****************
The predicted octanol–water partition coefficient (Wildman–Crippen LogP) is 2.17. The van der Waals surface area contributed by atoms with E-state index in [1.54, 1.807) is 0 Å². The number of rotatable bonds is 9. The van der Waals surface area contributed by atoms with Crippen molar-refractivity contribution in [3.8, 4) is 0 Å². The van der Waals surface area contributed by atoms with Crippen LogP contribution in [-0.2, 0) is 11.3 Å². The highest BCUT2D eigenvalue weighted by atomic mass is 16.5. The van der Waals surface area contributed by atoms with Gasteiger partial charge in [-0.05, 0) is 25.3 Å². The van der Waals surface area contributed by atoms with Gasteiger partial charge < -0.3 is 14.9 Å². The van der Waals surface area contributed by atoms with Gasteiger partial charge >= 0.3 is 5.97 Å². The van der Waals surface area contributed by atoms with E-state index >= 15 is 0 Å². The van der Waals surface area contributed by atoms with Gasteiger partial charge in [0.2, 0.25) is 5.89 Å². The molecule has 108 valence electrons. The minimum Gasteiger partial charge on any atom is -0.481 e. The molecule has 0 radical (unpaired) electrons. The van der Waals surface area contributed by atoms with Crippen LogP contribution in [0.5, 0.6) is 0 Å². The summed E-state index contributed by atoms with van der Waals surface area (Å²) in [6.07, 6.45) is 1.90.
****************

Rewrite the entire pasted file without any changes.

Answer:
The predicted octanol–water partition coefficient (Wildman–Crippen LogP) is 2.17. The van der Waals surface area contributed by atoms with E-state index in [1.54, 1.807) is 0 Å². The number of rotatable bonds is 9. The van der Waals surface area contributed by atoms with Crippen molar-refractivity contribution in [3.8, 4) is 0 Å². The van der Waals surface area contributed by atoms with Crippen LogP contribution in [-0.2, 0) is 11.3 Å². The highest BCUT2D eigenvalue weighted by atomic mass is 16.5. The van der Waals surface area contributed by atoms with Gasteiger partial charge in [-0.05, 0) is 25.3 Å². The van der Waals surface area contributed by atoms with Gasteiger partial charge < -0.3 is 14.9 Å². The van der Waals surface area contributed by atoms with Gasteiger partial charge >= 0.3 is 5.97 Å². The van der Waals surface area contributed by atoms with E-state index >= 15 is 0 Å². The van der Waals surface area contributed by atoms with Gasteiger partial charge in [0.2, 0.25) is 5.89 Å². The molecule has 108 valence electrons. The minimum Gasteiger partial charge on any atom is -0.481 e. The molecule has 0 radical (unpaired) electrons. The van der Waals surface area contributed by atoms with Crippen LogP contribution in [0.5, 0.6) is 0 Å². The summed E-state index contributed by atoms with van der Waals surface area (Å²) in [6.07, 6.45) is 1.90.